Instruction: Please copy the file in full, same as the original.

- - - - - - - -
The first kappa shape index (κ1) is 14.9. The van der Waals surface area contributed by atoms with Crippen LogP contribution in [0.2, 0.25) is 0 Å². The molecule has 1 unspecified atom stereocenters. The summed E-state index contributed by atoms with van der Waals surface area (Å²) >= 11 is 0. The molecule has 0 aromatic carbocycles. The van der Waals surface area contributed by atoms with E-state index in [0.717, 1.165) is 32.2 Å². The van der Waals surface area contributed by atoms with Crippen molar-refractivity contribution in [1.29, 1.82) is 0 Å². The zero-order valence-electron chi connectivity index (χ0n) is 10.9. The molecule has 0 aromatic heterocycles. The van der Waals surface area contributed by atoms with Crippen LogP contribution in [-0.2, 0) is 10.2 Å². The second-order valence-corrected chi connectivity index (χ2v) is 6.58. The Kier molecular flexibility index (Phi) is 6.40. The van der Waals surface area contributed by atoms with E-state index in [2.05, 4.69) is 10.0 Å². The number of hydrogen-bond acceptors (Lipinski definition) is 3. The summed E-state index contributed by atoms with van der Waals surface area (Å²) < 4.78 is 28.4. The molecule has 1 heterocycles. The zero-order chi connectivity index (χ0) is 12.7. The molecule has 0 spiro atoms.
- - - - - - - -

The first kappa shape index (κ1) is 14.9. The van der Waals surface area contributed by atoms with Crippen LogP contribution in [0.2, 0.25) is 0 Å². The molecule has 1 unspecified atom stereocenters. The summed E-state index contributed by atoms with van der Waals surface area (Å²) >= 11 is 0. The molecule has 0 aromatic carbocycles. The van der Waals surface area contributed by atoms with E-state index in [0.717, 1.165) is 32.2 Å². The van der Waals surface area contributed by atoms with Crippen molar-refractivity contribution in [1.29, 1.82) is 0 Å². The zero-order valence-electron chi connectivity index (χ0n) is 10.9. The molecule has 0 aromatic heterocycles. The van der Waals surface area contributed by atoms with Crippen LogP contribution in [-0.2, 0) is 10.2 Å². The second-order valence-corrected chi connectivity index (χ2v) is 6.58. The Kier molecular flexibility index (Phi) is 6.40. The van der Waals surface area contributed by atoms with E-state index in [2.05, 4.69) is 10.0 Å². The number of hydrogen-bond acceptors (Lipinski definition) is 3. The summed E-state index contributed by atoms with van der Waals surface area (Å²) < 4.78 is 28.4. The molecule has 1 heterocycles. The zero-order chi connectivity index (χ0) is 12.7. The molecule has 0 spiro atoms.